Tri-C TV and Web Productions Capture Creativity Behind Film Festival


The Cleveland International Film Festival comes and goes in less than two weeks each April, but some of the magic of the 2013 event has been preserved, thanks to a partnership between the festival and Cuyahoga Community College (Tri-C®).

Tri-C communication students, staff and faculty interviewed dozens of filmmakers visiting for the 37th annual film festival, which took place April 3-14 at Tower City Cinemas in Cleveland. The collaboration between Tri-C and CIFF led to two projects: a half-hour talk show titled Cleveland Film Talk, featuring filmmakers from the festival, and a student-run video blog providing access to concise and dynamic interviews.

The first season of Cleveland Film Talk can be seen online at The show is also aired on Tri-C’s television station, Smart TV, at 9 p.m. Tuesdays.

The short, student-produced interviews can be viewed at Tri-C’s Media Arts & Studies blog, The blog includes work from three College departments – Media Arts & Studies, Visual Communication and Design, and Journalism and Mass Communication. With faculty guidance, students recorded four- to five-minute video interviews of filmmakers, moviegoers and production experts.

Subjects include the directors of the documentary Furever, the short Sandbox and a feature inspired by historical events in Lebanon, Valley of Tears. Filmmakers spoke about what motivated their work and the filmmaking process.

Students and Tri-C staff approached directors for interviews after their films played or in the hospitality suite – a casting call few dared refuse. In a Tower City storefront temporarily converted into a studio, students conducted the interviews, operated cameras, set up lighting and later edited the videos.

The collaborative nature of the project gave students real-world experience and deepened their understanding of the swiftly changing media world, said Cigdem Slankard, program manager for Visual Communication & Design and Media Arts Studies.

“The film students became closer to being journalists and the journalism students became closer to being media-makers,” she said.

“We basically turned the storefront into an on-location classroom,” said Jack Hagan, Tri-C coordinator of student media. “The students got a real sense of what it’s like to be in the real world of 21st-century media production.”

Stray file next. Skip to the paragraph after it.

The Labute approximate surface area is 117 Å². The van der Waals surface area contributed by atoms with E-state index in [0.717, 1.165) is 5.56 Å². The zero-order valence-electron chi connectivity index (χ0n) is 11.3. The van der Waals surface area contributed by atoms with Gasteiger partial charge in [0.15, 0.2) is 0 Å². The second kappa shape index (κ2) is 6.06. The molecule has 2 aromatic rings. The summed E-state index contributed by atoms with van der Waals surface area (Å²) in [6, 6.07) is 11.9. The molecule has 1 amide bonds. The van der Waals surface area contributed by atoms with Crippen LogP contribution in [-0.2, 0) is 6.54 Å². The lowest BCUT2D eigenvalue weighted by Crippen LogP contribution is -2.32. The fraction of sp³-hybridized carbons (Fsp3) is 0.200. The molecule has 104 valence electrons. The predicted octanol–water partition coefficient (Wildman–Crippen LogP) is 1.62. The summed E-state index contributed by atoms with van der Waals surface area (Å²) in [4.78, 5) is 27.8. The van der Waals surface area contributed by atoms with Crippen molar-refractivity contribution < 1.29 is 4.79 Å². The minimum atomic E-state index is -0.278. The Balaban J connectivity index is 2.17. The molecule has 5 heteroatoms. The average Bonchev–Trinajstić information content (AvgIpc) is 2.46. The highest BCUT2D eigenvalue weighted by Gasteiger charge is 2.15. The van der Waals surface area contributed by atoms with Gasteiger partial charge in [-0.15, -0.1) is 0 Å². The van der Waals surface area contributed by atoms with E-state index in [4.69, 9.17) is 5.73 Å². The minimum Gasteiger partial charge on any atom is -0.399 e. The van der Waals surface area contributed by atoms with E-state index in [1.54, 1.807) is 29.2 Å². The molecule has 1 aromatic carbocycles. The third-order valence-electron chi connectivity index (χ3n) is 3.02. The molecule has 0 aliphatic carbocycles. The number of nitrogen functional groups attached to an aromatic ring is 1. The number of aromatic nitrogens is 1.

“For student journalists, working at CIFF was an excellent opportunity to practice entertainment journalism where Hollywood came to us,” said Bronson Peshlakai, an associate editor of The Voice, Tri-C’s student newspaper. “Working in conjunction with the RAT/MARS program was a win-win situation for all parties involved as we got to tell the stories behind what goes on in a movie production.”

In the six episodes of Cleveland Film Talk, host Simone Barros, an adjunct instructor in Media Arts, interviewed directors for an in-depth look at the at 37th Cleveland International Film Festival. Each episode features two filmmakers interviewed onApril 9 or 10 at the Tommy LiPuma Center for Creative Arts.

The show was produced by Tri-C’s Television Production/Media Services Department.

Highlights of the lineup: Joel Allen Schroder, director of the documentary Dear Mr. Watterson; Doug Dearth, the director of the feature film Underdogs, winner of the festival’s Local Heroes Competition; and We Came Home, Ariana Delawari’s documentary about her travels to Afghanistan since 9/11.

Like the video-blogging project, Cleveland Film Talk represents collaboration. The show’s set was created by Jeff Donnelly from the College’s theater department, incorporated furnishings from A Piece of Cleveland, and a sculpture from the Cleveland artist Dana Depew.

“Ultimately, we succeeded in building a bridge between CIFF and Tri-C, providing valuable opportunities for our students and by creating media products enriching our local community and culture,” Slankard said.


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